Last night, I had the incredibly unpleasant experience of receiving a text message from a friend that included a screenshot of a conversation she’d been having with her roommate. The gist of its content was that my friend was trying to make her roommate feel better about something by sending her an article I’d written about that very thing. To this, her roommate responded, “She is in her 30s and miserably single, lol. I don’t want that.”
Photos, from top: Adam Katz Sinding. Homepage photo: Vanessa Jackman.
I have so much to say about this it’s hard to know where to start, but let’s get a few things out of the way first. I’ve recently realized a lot of people don’t understand my brand of self-deprecating humor, to the point that I once changed my Insta bio to read: “Guys, everything I say is a joke"; however, my friend's roommate doesn’t follow me on social media and has never read anything I’ve written. (Her exact reaction to the article my friend sent her was, “I started to read it. It’s too much for me to handle.”) So, I think it’s fairly safe to say she was making an assumption based on objective facts about my life (relationship status, age) rather than on jokes I’ve made regarding my happiness or unhappiness.
"I wish I could make my younger friends understand how much their ageist comments set us back as women."
Second, I really, really wish I could make my younger friends understand how much their ageist comments set us back as women. There’s something about being in your 20s—I remember it well—that makes you feel superior to all other women. The one who said that about me is not exactly a beacon of light, health and happiness. I’ve never not seen her stoned, on the couch, eating junk food—and yet being me is her worst nightmare because I’m older than she is. Shame on her and shame on the society that’s convinced her nothing is more lowly than an older woman.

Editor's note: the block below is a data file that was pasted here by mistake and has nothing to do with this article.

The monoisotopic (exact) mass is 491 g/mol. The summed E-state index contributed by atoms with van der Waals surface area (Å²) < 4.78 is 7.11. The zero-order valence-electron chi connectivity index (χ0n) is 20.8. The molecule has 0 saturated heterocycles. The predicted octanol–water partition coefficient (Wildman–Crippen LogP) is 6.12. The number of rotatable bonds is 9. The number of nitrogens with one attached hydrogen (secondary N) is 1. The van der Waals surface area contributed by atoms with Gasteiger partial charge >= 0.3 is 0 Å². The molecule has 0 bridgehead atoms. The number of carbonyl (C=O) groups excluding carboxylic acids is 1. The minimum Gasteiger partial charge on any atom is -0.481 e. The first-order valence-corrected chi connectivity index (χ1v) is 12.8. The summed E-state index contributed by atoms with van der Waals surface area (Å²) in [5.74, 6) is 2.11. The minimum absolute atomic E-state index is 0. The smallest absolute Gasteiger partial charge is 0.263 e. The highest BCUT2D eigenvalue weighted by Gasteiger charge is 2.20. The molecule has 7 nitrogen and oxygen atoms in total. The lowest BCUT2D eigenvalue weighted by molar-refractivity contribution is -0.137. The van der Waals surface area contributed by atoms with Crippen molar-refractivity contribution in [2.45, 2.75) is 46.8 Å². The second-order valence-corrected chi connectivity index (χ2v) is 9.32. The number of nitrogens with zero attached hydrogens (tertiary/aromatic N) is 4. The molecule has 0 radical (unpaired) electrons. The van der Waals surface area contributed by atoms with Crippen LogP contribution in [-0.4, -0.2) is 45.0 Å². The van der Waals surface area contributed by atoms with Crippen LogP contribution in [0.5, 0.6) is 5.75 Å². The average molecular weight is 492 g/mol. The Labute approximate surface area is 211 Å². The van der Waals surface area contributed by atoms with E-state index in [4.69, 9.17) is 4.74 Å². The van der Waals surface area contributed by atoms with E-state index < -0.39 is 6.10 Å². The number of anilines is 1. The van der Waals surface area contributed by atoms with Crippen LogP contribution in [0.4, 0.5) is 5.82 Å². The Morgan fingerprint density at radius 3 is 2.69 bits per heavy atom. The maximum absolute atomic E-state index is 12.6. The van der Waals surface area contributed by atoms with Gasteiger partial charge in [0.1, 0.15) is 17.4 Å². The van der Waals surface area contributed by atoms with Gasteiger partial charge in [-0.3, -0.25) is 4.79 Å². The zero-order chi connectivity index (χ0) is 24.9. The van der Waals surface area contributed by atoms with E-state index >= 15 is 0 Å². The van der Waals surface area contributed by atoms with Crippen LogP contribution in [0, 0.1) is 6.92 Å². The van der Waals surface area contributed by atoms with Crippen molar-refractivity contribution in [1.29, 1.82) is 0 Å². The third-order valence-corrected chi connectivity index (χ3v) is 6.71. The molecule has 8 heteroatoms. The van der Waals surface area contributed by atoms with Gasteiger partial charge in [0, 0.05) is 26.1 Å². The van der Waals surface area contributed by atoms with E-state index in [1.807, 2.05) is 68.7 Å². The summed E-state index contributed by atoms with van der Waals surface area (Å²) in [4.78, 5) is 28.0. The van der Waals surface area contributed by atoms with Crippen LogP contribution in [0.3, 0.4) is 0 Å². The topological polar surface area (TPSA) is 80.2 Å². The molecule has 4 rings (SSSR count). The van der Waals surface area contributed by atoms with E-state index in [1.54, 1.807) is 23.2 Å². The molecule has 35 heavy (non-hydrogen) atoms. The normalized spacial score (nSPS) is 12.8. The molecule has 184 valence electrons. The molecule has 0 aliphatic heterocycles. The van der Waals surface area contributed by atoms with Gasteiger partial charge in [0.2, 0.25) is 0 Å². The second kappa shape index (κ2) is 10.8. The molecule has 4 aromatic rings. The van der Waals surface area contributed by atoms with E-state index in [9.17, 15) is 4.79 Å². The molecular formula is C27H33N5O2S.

With those two things out of the way, I’d like to address the connection implied here that being single in your 30s equals being miserable.
Sometimes I am miserable. I get bummed out about my finances. Or I wish I were in a different place in my career. Some days, it’s the hour-long commute that gets me down. Or all the people I know who are battling cancer. The current political climate. You know, that kind of stuff.
And I have been miserable on occasion because of not being single. I was miserable in the abusive relationship I endured for two years. I’ve been miserable in non-toxic relationships that just weren’t fulfilling. In any case, being single felt absolutely incredible afterward. Even though I was in my 30s.
Marriage is not a goal for my life—I need novelty so often that I can’t imagine being with one person for the rest of my life. Still, I love relationships, the purpose they serve at a certain time in your life and the ways in which they force you to grow and change. I’ve had epic ones, I’ve had tepid ones. I’ve had heartbreak that left me in bed, crying, for months. I’ve walked away from people I’ve never thought about again. I’ve had mutual partings, decided with love. Woven through them all has been single time, which I have loved most of all, and for this reason there is no part of me that defines myself by my relationship status. Romantic love is not the be-all-end-all to me, and it saddens me that the writer of that text feels my life can be boiled down to those bullet points. Single = bad. In your 30s = bad. Single + being in your 30s = misery.